Unilateral trade liberalization has been an underutilized tool to promote the freedom, prosperity, and global influence of Americans. For all the reasons expounded above, cleaning up the tariff code and ridding the nation of these self-imposed and self-damaging taxes on international commerce would promote the US national interest. It would enhance the already considerable strengths of the United States’ dynamic market economy and its leadership as the world’s largest economy. As the acclaimed free-market economist Milton Friedman wrote more than half a century ago,
“I believe that it would be far better for us to move to free trade unilaterally, as Britain did in the 19th century when it repealed the Corn Laws. We, as they did, would experience an enormous accession of political and economic power. We are a great nation and it ill behooves us to require reciprocal benefits from China, Mexico or Europe before we reduce a tariff on products from those countries. Let us live up to our destiny and set the pace, not be reluctant followers.”
Policy models exist for overcoming the institutional barriers to unilateral trade liberalization in the United States. In the Base Realignment and Closure and the Miscellaneous Tariff Bill processes, the US government has already implemented an approach that could be used to successfully reduce and eliminate thousands of economically damaging tariffs that have been imposed either by law or by executive fiat, to the detriment of American producers and consumers alike. While the details will be a matter of compromise, a Tariff Reform Commission in the pattern of the BRAC or MTB processes would be a practical policy goal.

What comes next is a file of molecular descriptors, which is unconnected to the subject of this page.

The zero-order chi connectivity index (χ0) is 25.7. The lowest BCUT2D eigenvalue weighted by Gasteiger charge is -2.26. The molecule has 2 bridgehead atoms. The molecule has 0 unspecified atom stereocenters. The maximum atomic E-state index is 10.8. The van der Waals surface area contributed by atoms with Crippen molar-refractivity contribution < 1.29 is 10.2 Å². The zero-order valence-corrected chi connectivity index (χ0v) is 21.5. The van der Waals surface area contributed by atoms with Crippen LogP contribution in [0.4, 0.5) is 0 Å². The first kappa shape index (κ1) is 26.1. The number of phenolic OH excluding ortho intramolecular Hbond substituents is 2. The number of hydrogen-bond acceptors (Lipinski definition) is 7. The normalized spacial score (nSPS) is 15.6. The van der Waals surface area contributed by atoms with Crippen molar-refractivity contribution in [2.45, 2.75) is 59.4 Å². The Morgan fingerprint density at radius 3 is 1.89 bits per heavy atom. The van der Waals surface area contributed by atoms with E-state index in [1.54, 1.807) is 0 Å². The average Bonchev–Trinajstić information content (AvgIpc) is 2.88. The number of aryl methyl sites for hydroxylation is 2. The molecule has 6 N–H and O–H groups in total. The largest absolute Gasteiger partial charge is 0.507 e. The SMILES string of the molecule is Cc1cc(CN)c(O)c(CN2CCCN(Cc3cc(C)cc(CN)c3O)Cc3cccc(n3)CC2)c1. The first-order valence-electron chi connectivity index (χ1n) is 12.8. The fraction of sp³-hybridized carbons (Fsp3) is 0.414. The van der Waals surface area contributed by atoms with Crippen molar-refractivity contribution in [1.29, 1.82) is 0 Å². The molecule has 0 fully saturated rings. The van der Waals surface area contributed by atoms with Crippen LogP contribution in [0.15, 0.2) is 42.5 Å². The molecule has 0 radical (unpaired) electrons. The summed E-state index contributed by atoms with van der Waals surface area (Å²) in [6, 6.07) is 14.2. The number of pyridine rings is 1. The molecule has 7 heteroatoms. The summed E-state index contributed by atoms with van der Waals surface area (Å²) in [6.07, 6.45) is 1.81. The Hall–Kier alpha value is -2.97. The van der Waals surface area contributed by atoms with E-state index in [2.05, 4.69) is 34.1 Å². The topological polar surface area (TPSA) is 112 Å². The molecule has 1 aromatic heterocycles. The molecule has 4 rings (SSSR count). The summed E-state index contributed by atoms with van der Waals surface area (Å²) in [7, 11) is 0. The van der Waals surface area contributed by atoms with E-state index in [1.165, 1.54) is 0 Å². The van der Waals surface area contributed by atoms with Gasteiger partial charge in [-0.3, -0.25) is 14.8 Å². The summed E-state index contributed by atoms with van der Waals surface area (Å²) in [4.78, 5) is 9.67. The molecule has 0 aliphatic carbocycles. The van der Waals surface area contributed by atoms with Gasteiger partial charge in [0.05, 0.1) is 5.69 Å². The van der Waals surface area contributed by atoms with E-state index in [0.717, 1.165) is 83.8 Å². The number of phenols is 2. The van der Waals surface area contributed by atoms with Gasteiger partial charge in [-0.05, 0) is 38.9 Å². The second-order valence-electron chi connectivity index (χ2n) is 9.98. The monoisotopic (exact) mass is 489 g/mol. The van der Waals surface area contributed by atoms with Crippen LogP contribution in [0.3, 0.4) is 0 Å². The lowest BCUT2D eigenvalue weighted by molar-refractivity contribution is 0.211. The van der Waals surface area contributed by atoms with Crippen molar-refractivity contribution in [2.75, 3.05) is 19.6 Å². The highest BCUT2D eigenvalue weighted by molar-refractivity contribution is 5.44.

Embracing a process of unilateral trade liberalization would allow the US Congress and presidential administration to implement tariff reforms on a timely basis that would strengthen the US economy and aid in the fight against COVID-19 and other public health threats, while setting a powerful example for other nations. Implementing such a policy would not be an experiment based on theory alone, but the Americanization of a policy approach that has been practiced successfully by other nations for decades. It would be an agreement among Americans to act in their sovereign national interest regardless of the trade policies pursued by other nations.griswold-trade-liberalization-mercatus-research-v1
Daniel Griswold is the co-director of the Trade and Immigration Project at the Mercatus Center at George Mason University.
Donald J. Boudreaux is the senior fellow for the F. A. Hayek Program for Advanced Study in Philosophy, Politics, and Economics; Martha and Nelson Getchell Chair for the Study of Free Market Capitalism; a Mercatus Center Board Member; and a Professor of Economics at George Mason University
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